Neptune’s Core Venture out of the Midwest (3/28 at KFN)

Chicago’s music scene has been making a major splash in the City of Brotherly Love and Sisterly Affection recently, with acts like Friko, Ratboys, Squirrel Flower, Elizabeth Moen, Dehd,...

Chicago’s music scene has been making a major splash in the City of Brotherly Love and Sisterly Affection recently, with acts like Friko, Ratboys, Squirrel Flower, Elizabeth Moen, Dehd, Neal Francis, Macie Stewart (one-half of Finom), and Half Gringa playing some of our favorite shows of recent years.  And I’m guessing we’ll be able to add teenage alt-rock quartet Neptune’s Core (who are actually well acquainted with Friko, Finom, and Dehd… and who contain two sets of actual sisters) to that list after their headlining show this Thursday, March 28th, at Kung Fu Necktie.

This month has seen Neptune’s Core playing their first-ever shows outside of the Midwest (Despite having two LPs and an EP under their belt, they’re all still in high school.), with eight performances at SXSW prior to their current jaunt through the Mid-Atlantic.  “It’s been so fun!  We had a really good time connecting with other bands and other industry people at SXSW,” they tell me during a recent phone chat.  And while they admit that the SXSW schedule was physically draining, it also proved to be exceptionally inspirational: “We came out of those gigs very energized.”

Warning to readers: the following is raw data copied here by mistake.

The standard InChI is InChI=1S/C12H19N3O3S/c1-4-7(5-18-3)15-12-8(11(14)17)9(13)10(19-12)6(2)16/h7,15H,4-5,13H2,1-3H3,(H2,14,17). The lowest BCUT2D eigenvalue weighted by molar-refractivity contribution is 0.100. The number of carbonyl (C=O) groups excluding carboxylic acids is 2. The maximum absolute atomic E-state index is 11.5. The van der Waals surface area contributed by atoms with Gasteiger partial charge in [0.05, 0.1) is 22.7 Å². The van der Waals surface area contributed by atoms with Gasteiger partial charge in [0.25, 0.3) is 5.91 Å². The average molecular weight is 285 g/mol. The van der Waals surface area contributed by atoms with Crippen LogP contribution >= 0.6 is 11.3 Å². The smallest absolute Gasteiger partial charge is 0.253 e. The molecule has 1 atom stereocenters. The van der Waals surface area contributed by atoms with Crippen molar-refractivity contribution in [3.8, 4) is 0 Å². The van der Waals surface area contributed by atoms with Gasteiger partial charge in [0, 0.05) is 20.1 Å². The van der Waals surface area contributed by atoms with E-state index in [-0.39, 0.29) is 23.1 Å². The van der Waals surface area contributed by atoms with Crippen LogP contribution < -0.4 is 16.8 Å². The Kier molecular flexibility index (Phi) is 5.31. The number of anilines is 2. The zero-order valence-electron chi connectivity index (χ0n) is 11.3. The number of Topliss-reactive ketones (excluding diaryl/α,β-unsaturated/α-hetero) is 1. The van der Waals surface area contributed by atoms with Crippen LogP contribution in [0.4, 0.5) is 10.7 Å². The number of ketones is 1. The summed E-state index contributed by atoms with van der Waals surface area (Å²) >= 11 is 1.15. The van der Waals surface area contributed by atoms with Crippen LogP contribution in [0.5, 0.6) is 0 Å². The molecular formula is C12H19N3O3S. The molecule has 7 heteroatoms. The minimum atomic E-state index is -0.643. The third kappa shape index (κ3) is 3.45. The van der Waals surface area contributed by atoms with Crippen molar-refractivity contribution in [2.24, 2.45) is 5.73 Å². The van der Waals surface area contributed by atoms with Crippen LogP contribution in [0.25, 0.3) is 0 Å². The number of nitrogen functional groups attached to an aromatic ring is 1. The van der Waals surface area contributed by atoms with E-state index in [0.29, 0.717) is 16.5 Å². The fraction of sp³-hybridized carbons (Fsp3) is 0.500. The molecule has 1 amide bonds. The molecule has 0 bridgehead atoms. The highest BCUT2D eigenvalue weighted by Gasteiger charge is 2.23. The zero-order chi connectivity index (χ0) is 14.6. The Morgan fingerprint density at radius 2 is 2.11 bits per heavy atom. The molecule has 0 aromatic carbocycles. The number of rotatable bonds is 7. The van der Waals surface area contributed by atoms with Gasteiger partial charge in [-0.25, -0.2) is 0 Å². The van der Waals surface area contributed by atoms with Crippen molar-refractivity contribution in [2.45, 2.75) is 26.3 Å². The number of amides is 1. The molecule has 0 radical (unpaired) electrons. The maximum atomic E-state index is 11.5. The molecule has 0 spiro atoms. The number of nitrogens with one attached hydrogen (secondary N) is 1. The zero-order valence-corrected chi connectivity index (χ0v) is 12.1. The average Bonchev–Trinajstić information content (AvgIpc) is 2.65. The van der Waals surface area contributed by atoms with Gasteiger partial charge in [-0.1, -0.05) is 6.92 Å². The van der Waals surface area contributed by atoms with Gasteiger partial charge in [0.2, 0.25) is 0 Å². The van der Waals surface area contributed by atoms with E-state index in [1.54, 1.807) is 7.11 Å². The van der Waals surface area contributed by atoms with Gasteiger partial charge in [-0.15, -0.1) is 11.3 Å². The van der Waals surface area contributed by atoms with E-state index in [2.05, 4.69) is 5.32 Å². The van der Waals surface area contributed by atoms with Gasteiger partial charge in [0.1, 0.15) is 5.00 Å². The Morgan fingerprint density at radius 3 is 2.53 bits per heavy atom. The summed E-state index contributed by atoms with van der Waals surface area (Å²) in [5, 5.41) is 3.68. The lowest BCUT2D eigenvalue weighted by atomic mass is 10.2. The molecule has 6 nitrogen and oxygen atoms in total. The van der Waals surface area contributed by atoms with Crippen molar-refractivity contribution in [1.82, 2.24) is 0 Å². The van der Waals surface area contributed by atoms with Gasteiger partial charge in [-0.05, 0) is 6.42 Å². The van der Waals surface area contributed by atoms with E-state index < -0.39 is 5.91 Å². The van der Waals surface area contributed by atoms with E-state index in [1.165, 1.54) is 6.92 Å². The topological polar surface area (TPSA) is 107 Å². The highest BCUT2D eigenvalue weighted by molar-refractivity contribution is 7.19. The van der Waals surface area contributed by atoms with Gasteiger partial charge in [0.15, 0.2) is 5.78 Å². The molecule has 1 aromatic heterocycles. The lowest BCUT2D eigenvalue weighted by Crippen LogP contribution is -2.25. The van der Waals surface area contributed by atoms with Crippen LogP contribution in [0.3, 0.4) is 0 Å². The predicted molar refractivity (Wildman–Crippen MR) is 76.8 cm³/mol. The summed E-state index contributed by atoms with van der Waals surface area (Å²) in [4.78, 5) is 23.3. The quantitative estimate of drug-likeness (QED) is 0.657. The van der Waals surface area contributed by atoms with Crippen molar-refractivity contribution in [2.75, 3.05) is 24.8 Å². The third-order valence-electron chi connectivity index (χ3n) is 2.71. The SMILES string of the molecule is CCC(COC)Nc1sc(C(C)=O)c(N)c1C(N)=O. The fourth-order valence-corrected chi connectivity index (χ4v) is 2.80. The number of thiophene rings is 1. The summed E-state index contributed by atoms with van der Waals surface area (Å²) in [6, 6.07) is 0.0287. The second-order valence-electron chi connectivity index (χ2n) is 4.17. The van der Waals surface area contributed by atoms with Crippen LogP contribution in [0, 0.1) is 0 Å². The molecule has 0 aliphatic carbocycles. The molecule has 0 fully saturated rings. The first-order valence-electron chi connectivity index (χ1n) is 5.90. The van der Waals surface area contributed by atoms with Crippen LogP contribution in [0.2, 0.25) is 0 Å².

Neptune’s Core is Sofie Richter on vocals/guitar and Hannah Richter on bass, and Jackie Cywinski on guitar/vocals and Kaitlin Cywinski on drums.  During a discussion of the sisters’ favorite sibling acts, Jackie admits that she and Kaitlin learned how sisters could blend their voices together listening to First Aid Kit, and Sofie talks about being inspired by The Everly Brothers’ “Cathy’s Clown” while recording their recent EP.  “Their tones just go so well together,” she tells me of first hearing the song, going on to add that that’s how Neptune’s Core are currently approaching vocals: “That’s what Jackie and I try to do!  And we’re not even real sisters [laughs.]”  Despite the two sets of literal sisters in the band, the girls tell me that they’ve definitely come to consider every member of the band family: “We’re all kind of like sisters at this point.”

Last August Neptune’s Core released the Called Upon EP, via Side Hustle Records, the follow-up to 2021 LP Evolving.  The EP received praise from Chicago Reader and the band’s friends (and ours) Friko, who, in an interview with Alternative Press, stated, “They were already great, but recently they’ve really come into their own on their latest EP, Called Upon.  And I must say we’ve heard some music that is soon to come, and it really rocks.”  It’s likely that at least some of that music includes tracks “Box” and “Anyway,” which dropped earlier this month as a double single (also on Side Hustle Records), which the girls tell me represent the breadth of their musical influences more effectively than any previous releases.